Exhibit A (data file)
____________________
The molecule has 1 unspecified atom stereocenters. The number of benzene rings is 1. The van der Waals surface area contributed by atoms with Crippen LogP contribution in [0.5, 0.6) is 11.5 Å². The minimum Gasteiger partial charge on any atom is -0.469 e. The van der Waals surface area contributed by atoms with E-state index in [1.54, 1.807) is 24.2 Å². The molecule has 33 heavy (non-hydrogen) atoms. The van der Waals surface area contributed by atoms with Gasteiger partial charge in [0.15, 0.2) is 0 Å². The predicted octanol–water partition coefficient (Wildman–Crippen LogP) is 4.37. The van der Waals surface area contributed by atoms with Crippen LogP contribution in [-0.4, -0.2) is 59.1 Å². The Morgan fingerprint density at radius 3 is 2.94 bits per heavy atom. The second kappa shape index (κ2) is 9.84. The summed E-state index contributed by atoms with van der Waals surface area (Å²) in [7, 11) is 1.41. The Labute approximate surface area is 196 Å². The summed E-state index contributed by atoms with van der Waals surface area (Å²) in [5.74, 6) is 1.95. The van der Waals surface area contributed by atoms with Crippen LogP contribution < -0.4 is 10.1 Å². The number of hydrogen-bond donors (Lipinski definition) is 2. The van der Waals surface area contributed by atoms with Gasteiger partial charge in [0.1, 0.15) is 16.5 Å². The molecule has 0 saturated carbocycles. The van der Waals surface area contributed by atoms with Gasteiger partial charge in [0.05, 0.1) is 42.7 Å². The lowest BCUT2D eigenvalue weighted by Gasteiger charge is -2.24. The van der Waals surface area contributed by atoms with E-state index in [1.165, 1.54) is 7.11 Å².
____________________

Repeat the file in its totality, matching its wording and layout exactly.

The molecule has 1 unspecified atom stereocenters. The number of benzene rings is 1. The van der Waals surface area contributed by atoms with Crippen LogP contribution in [0.5, 0.6) is 11.5 Å². The minimum Gasteiger partial charge on any atom is -0.469 e. The van der Waals surface area contributed by atoms with E-state index in [1.54, 1.807) is 24.2 Å². The molecule has 33 heavy (non-hydrogen) atoms. The van der Waals surface area contributed by atoms with Gasteiger partial charge in [0.15, 0.2) is 0 Å². The predicted octanol–water partition coefficient (Wildman–Crippen LogP) is 4.37. The van der Waals surface area contributed by atoms with Crippen LogP contribution in [-0.4, -0.2) is 59.1 Å². The Morgan fingerprint density at radius 3 is 2.94 bits per heavy atom. The second kappa shape index (κ2) is 9.84. The summed E-state index contributed by atoms with van der Waals surface area (Å²) in [7, 11) is 1.41. The Labute approximate surface area is 196 Å². The summed E-state index contributed by atoms with van der Waals surface area (Å²) in [5.74, 6) is 1.95. The van der Waals surface area contributed by atoms with Crippen LogP contribution < -0.4 is 10.1 Å². The number of hydrogen-bond donors (Lipinski definition) is 2. The van der Waals surface area contributed by atoms with Gasteiger partial charge in [0.1, 0.15) is 16.5 Å². The molecule has 0 saturated carbocycles. The van der Waals surface area contributed by atoms with Gasteiger partial charge in [0.05, 0.1) is 42.7 Å². The lowest BCUT2D eigenvalue weighted by Gasteiger charge is -2.24. The van der Waals surface area contributed by atoms with E-state index in [1.165, 1.54) is 7.11 Å².